- a crackling chest sound heard in pneumonia and other lung diseases
- the grating sound of two ends of a broken bone rubbing together
Sometimes shortened to: crepitation
C19: from Latin, from crepāre to crack, creak
Collins English Dictionary - Complete & Unabridged 2012 Digital Edition © William Collins Sons & Co. Ltd. 1979, 1986 © HarperCollins Publishers 1998, 2000, 2003, 2005, 2006, 2007, 2009, 2012
Examples from the Web for crepitus
Pain and crepitus may be elicited on making this examination.
Pain, crepitus, and the other signs of fracture are present.
When a bone is merely bent there is, of course, no crepitus.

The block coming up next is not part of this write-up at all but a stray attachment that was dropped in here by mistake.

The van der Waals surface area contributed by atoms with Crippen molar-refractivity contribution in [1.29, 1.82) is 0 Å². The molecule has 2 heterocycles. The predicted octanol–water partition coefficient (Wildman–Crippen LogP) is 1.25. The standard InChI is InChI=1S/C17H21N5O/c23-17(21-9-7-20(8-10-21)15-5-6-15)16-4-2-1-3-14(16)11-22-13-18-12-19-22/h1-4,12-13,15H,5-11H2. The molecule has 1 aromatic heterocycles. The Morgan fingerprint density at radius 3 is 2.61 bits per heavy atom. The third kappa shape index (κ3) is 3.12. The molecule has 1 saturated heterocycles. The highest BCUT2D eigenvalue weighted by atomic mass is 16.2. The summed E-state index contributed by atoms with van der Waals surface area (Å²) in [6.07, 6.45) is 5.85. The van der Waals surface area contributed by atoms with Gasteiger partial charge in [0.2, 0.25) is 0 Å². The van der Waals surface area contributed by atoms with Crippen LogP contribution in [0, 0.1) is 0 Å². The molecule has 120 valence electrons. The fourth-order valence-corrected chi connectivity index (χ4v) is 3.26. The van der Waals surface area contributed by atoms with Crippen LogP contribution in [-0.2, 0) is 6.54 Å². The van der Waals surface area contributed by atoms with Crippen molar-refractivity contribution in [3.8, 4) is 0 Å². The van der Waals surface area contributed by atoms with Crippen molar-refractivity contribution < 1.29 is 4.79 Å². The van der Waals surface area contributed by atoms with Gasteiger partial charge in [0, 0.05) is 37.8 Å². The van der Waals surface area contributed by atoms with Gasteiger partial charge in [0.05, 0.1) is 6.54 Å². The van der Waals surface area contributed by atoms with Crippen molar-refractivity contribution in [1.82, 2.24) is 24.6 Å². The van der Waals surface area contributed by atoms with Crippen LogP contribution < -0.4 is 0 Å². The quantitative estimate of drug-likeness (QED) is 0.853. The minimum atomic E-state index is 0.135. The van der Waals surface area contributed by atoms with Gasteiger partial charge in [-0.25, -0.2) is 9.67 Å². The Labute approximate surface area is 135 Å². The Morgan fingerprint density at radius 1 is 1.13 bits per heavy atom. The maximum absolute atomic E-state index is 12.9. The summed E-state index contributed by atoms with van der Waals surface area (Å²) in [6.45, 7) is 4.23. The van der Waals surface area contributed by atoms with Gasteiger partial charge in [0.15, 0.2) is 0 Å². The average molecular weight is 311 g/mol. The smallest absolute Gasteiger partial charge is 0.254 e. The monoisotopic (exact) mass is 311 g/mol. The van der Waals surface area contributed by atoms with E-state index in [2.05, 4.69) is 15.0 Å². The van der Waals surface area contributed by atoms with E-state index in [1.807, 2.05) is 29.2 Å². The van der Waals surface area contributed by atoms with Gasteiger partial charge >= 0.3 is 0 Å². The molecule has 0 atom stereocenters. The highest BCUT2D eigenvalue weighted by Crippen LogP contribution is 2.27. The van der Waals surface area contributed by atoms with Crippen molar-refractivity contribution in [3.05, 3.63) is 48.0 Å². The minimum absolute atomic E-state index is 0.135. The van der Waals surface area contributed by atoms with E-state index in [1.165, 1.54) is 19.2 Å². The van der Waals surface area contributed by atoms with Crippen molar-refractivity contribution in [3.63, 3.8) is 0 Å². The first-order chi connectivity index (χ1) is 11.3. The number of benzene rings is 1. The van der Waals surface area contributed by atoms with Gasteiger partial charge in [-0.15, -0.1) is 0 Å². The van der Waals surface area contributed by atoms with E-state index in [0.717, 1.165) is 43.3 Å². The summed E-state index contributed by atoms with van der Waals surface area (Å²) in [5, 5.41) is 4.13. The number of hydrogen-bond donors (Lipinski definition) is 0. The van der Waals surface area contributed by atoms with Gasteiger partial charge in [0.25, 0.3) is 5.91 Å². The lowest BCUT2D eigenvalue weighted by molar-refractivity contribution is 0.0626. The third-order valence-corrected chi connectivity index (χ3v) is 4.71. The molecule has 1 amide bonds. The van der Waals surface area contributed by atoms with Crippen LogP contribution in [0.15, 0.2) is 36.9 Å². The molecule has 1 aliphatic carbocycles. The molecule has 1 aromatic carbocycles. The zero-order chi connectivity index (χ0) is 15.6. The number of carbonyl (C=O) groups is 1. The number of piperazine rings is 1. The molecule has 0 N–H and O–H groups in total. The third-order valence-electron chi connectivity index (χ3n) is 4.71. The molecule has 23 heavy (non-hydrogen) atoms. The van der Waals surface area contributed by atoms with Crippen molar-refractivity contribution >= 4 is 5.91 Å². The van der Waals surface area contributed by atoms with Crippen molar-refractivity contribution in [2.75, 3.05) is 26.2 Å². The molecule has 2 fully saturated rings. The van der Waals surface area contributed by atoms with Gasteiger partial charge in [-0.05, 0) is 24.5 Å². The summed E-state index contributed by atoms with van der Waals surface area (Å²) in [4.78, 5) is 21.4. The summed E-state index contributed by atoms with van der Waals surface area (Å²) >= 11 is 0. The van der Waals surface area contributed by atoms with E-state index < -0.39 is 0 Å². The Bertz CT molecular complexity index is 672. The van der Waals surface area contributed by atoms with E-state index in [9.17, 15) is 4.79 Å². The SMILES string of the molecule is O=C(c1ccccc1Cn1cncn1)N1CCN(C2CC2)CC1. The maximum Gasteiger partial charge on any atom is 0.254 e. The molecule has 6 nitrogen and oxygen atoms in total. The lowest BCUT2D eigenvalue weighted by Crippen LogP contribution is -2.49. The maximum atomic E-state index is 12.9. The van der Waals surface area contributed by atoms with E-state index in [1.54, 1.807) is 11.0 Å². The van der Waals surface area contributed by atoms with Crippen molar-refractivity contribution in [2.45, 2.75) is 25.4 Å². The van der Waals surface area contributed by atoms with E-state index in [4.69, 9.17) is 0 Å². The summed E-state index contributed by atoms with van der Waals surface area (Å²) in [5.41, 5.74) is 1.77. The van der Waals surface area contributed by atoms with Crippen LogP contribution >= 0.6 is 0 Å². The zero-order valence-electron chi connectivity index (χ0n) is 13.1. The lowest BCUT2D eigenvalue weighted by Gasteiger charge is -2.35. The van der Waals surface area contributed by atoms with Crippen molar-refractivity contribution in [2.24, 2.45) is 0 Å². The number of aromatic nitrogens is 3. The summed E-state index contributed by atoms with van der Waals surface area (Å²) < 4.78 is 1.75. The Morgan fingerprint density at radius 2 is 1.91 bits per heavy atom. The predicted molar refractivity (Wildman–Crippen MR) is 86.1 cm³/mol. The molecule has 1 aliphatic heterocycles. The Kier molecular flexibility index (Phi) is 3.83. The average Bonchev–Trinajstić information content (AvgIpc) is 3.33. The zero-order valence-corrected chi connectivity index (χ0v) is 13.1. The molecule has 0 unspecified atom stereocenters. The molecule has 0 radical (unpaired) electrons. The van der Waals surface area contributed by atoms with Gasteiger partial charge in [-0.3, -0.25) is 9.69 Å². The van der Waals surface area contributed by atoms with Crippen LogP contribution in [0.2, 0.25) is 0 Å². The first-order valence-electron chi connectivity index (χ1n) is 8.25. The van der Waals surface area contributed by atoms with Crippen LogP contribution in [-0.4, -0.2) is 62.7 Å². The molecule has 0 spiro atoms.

The parts can not be moved one upon another so that crepitus is noticeable.Special Report on Diseases of Cattle
U.S. Department of Agriculture
No displacement upwards of the femur resulted; but external rotation was accompanied by crepitus.Surgical Experiences in South Africa, 1899-1900
George Henry Makins
Word Origin and History for crepitus
c.1810, from Latin crepitus "a rattling, creaking;" another word for crepitation, which is from the same root.
Online Etymology Dictionary, © 2010 Douglas Harper
- A noisy discharge of gas from the intestine.
The American Heritage® Stedman's Medical Dictionary Copyright © 2002, 2001, 1995 by Houghton Mifflin Company. Published by Houghton Mifflin Company.